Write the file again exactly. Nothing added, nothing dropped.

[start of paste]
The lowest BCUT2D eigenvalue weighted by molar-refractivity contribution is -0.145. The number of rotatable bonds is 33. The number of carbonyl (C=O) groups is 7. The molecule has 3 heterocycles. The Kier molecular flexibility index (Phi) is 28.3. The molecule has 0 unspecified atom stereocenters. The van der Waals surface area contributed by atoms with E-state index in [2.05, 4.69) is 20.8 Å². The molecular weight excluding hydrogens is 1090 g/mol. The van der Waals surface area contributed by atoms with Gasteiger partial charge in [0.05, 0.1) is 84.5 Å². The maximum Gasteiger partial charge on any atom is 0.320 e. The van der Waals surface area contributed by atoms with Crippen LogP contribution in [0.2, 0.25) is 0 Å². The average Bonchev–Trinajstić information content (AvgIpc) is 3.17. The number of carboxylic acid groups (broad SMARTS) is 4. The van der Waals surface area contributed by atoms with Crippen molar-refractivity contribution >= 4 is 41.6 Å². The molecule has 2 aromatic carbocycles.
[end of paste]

The lowest BCUT2D eigenvalue weighted by molar-refractivity contribution is -0.145. The number of rotatable bonds is 33. The number of carbonyl (C=O) groups is 7. The molecule has 3 heterocycles. The Kier molecular flexibility index (Phi) is 28.3. The molecule has 0 unspecified atom stereocenters. The van der Waals surface area contributed by atoms with E-state index in [2.05, 4.69) is 20.8 Å². The molecular weight excluding hydrogens is 1090 g/mol. The van der Waals surface area contributed by atoms with Gasteiger partial charge in [0.05, 0.1) is 84.5 Å². The maximum Gasteiger partial charge on any atom is 0.320 e. The van der Waals surface area contributed by atoms with Crippen LogP contribution in [0.2, 0.25) is 0 Å². The average Bonchev–Trinajstić information content (AvgIpc) is 3.17. The number of carboxylic acid groups (broad SMARTS) is 4. The van der Waals surface area contributed by atoms with Crippen molar-refractivity contribution >= 4 is 41.6 Å². The molecule has 2 aromatic carbocycles.